Introduce modular product design
Agile seems to be floating into any organisation that wants to increase efficiency and speed of their development activities. However, a lot of these companies start to experience an uncontrolled growth of complexity, less time for real innovation and declining benefits of scale. Therefore, we do see companies starting to apply the principles of modular product design to their organisational setup to boost the effects of being truly agile.
For sure, agile is top of mind in most companies that want to beat competitors by increasing efficiency and speed of their development activities while simultaneously aiming for faster, better and cheaper offerings to their customers. Therefore, we see a lot of companies initiating large-scale transformation programmes that influence the entire organisation and turn them into agile superheroes.
Companies that have already embarked on the agile transformation journey certainly start harvesting great business benefits such as improved quality, increased focus on business and customer value, transparency and predictability, larger stakeholder and employee engagement etc. However, these companies also start identifying new challenges that need to be managed.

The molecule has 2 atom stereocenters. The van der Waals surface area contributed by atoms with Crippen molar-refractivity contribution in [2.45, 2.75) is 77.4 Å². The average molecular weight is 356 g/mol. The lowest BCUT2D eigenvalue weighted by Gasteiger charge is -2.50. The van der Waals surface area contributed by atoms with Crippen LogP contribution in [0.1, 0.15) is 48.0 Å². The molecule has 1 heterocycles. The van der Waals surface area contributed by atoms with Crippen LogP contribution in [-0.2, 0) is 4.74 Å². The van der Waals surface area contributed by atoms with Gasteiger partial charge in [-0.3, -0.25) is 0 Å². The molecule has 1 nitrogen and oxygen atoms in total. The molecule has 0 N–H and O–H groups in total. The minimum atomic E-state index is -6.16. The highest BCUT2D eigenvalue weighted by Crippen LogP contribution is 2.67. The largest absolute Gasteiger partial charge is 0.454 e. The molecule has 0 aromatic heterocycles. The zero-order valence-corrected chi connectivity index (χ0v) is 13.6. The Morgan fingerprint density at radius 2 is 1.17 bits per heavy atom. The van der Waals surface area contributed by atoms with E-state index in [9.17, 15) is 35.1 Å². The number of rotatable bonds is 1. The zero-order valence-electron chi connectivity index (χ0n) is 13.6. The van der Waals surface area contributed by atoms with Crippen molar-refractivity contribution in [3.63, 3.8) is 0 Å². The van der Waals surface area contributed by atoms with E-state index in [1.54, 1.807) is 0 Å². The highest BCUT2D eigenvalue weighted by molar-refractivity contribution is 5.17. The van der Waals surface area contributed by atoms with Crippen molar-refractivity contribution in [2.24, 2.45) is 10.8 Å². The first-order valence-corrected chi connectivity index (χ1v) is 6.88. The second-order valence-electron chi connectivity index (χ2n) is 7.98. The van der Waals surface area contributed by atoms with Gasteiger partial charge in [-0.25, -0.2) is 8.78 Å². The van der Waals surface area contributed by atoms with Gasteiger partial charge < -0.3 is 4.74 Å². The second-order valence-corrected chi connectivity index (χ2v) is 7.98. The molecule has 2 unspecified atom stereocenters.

The challenges that arise when the companies go agile are challenges such as:
Agile methods and principles do, to some extent, have the answer, i.e. on questions such as how to manage small and independent teams, how to approach creative thinking and iterative prototyping systematically and how to keep adapting to customers’ changing priorities. However, we tend to forget to focus on the actual products and the product portfolio itself – and more importantly, the way products are designed and developed over time.
Consequently, we see an unaddressed need to define clear processes for how we develop future modular products, explicit structures describing the product platform and visionary strategies to manage the actual product design and evolvement of the product portfolio going forward.
If we do not define clear processes, we risk reinventing the wheel when designing and developing products from scratch, imposing non-value-adding activities, longer time to market, increased cost and unhappy customers, which is the ultimate toxin for any company.
To fight these challenges, we do see companies applying the principles of modular product design to their organisational setup. They may also apply the principles to their operating model within new product development (NPD) to help combat the uncontrolled growth of complexity, allow for innovation and safeguard the benefits of scale. Moreover, we see that adding modular product design to the organisation boosts the effects of being truly agile.